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Iran alone cannot help new Iraqi refugees, Khatami tells Lubbers

Iran alone cannot help new Iraqi refugees, Khatami tells Lubbers

Iranian President Mohammad Khatami has assured UNHCR chief Ruud Lubbers that his country will stand by its humanitarian obligations, but will need help to deal with a possible influx of Iraqi refugees.
5 March 2003
Afghan refugees returning from Iran through Islam Qala. Some 400,000 in Iran have gone back to Afghanistan in the last year.

TEHRAN, March 5 (UNHCR) - In a meeting today with UN refugee agency chief Ruud Lubbers, Iranian President Mohammad Khatami said his country was prepared to stand by its humanitarian obligations, but that it needed support in dealing with a possible influx of Iraqi refugees if war breaks out.

"We are committed to our humanitarian obligations, but at the same time we expect the international community to help us," said Khatami, referring to Iran's economic difficulties and high unemployment.

Lubbers replied, "UNHCR is here to help prepare for a possible outflow of Iraqis," adding that the agency is doing its utmost to mobilise funds for a possible refugee situation if international efforts to avoid war in Iraq failed.

Meeting in Tehran on Wednesday, the High Commissioner told Khatami that he "appreciates the Iranians' feeling of solidarity for the Iraqis," while the Iranian leader expressed gratitude for UNHCR's efforts to make the repatriation of Afghan refugees sustainable.

Lubbers also thanked Khatami for hosting more than 2 million refugees for the past two decades, including 202,000 Iraqi refugees, 48,000 of whom live in 22 camps in Iran. Some 400,000 Afghan refugees have returned to Afghanistan from Iran in the last year, including 262,000 under a joint voluntary repatriation programme between the Iranian government and UNHCR that started last April.

During a meeting with donors earlier, Lubbers said UNHCR required $60 million dollars to make basic preparations for a possible refugee emergency from Iraq. The agency has so far received only $16.6 million but has spent about $25 million for its operational preparations. Asked by one diplomat about what lies in store with UNHCR's empty pockets, and who will be responsible in the event of a refugee influx, Lubbers said, "you are responsible, UNHCR works on behalf of the international community."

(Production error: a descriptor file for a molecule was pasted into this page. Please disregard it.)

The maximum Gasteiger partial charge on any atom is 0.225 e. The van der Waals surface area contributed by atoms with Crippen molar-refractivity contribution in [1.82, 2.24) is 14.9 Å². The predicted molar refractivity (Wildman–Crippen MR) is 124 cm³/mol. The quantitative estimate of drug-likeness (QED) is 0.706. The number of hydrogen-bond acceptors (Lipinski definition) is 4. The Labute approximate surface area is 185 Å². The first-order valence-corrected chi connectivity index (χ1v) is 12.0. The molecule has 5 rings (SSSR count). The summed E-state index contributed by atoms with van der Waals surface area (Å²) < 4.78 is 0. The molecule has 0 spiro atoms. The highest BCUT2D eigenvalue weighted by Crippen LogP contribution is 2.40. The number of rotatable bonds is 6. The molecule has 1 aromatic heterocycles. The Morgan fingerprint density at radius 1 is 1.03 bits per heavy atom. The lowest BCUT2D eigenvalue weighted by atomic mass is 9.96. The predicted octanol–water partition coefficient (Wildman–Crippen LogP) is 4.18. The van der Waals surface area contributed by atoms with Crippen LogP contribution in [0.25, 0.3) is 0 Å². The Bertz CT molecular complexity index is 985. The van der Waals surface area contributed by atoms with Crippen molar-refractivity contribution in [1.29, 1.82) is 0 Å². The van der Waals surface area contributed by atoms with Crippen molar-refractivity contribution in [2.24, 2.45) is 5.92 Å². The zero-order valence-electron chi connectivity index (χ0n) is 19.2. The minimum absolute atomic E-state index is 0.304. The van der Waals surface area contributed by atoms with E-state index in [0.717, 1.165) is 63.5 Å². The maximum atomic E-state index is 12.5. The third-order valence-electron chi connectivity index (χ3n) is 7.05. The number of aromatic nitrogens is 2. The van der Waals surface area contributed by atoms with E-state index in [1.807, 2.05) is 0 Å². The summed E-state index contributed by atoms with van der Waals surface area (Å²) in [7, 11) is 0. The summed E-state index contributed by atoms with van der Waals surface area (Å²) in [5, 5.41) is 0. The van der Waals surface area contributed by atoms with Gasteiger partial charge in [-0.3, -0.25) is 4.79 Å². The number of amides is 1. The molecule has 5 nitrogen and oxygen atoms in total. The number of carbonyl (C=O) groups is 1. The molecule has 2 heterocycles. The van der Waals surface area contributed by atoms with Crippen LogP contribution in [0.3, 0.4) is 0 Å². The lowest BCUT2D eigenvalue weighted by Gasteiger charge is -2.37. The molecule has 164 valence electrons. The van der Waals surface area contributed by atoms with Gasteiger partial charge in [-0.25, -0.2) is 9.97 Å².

The High Commissioner flew into Tehran earlier Wednesday in the last stop of a 10-day trip to Afghanistan, Pakistan and Iran. He was set to meet Iranian Foreign Minister Kamal Kharrazi and Interior Minister Abdolvahed Musavi-Lari later in the day.

On Thursday, he is scheduled to proceed to Ahwaz, a town near the border with Iraq, and look into preparations at several nearby potential refugee sites and warehouses of UNHCR and the Iranian Red Crescent Society. He flies back to Geneva on Friday.

Lubbers' trip to the region is his fourth since becoming High Commissioner in 2001, stressing the importance he attaches to the problem of Afghan refugees - one of the world's largest refugee groups.

While in Kabul, he said he was concerned at the international community's preoccupation with Iraq and urged donors to continue helping Afghans returning to their war-ravaged country. He stressed the importance of sustainable returns in Afghanistan in the war against terrorism.

UNHCR plans to help up to 1.2 million Afghan refugees return home this year, mainly from Iran and Pakistan, while it expects to assist another 300,000 internally displaced Afghans to return to their communities.